Traditional Italian Cuisine and Bread
The Italian cook combines various vegetables, fruits, fish, grains, and small amounts of meat, with olive oil. Combining these modest ingredients to create a hearty meal that is pleasing to the senses is the essence of Italian cooking. Italian cuisine is prepared with much care and detail keeping with Italian tradition. Italian cuisine is built upon the fortified foundation of bread and olive oil.
Olive oil and bread are a staple paring in Tuscan cooking. A savory olive oil can bring life to the simplest ingredients. Poured atop cooked vegetables, brushed on various meats and fish, used in salad dressings, and in soups and pasta, olive oil is the marrow of Italian cooking. There are hundreds of varieties of olive trees, each producing olives with a unique taste. Each of the twenty Mediterranean regions had their own varieties, as there are hundreds of varieties around the world. From old-world meals to Italy’s modern dinner tables, olive oil has endured the test of time.
Bread has been one of the staple foods of the European diet since prehistoric times. The daily importance of bread in the Italian diet has been recognized for ages. Italians have uncompromising standards for their bread. Loaves are long and usually leavened with yeast. The typical loaf of Italian bread is up to two feet long and at least six inches thick. The yeast in Italian bread is allowed to fully ferment, which takes several hours. The long fermentation period creates a thin crust in comparison to some European variations of bread. The crumb or center of Italian bread should be soft and moist making it well suited for soaking up olive oil. Frequent trips to the bakery can be quite profitable for bread makers because loaves of Italian bread tend to stale quickly. Though, even stale Italian bread can be enjoyed simply by dipping chunks of the bread into herbed olive oil.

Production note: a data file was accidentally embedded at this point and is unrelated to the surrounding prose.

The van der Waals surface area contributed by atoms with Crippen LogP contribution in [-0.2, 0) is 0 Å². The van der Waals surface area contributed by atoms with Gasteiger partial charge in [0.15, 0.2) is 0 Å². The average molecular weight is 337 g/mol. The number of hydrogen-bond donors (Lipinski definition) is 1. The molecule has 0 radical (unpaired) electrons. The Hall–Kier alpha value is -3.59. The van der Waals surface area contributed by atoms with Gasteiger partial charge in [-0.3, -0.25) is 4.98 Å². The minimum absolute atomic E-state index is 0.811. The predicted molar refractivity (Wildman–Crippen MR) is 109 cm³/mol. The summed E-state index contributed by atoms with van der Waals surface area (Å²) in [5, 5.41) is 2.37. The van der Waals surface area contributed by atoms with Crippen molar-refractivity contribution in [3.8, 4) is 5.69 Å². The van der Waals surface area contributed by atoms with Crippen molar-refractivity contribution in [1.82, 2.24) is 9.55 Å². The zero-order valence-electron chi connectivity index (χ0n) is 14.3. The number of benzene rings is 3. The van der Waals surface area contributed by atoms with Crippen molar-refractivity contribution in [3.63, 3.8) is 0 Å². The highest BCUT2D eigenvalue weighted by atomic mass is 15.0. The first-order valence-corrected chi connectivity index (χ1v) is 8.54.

Italian immigrants arrived in North America in the 18th century bringing with them their Italian cooking traditions and ingredients to be shared in the United States. Italian bread consisting of the simple ingredients of flour, yeast, water, and salt quickly gained popularity and was adopted into the American diet. However, Americans were not as quick to bring olive oil to their dinner tables. Americans have become captivated with olive oil in the past couple of decades. This can probably be attributed to the realization of the nutritional value of olive oil. Olive oil has been proven to lower cholesterol, reduce the risk of heart attacks, and contains antioxidants which Americans are now actively seeking as part of their food consumption.
It is no surprise that the same traditions carried on in Europe for thousands of years are now being passed down and embellished upon by Americans today. Italian bread is a favorite for deli sandwiches, served along side a bowl of soup, and served with olive oil for dipping as a tasty snack or appetizer.
[tag] bread in Italian cooking[/tag]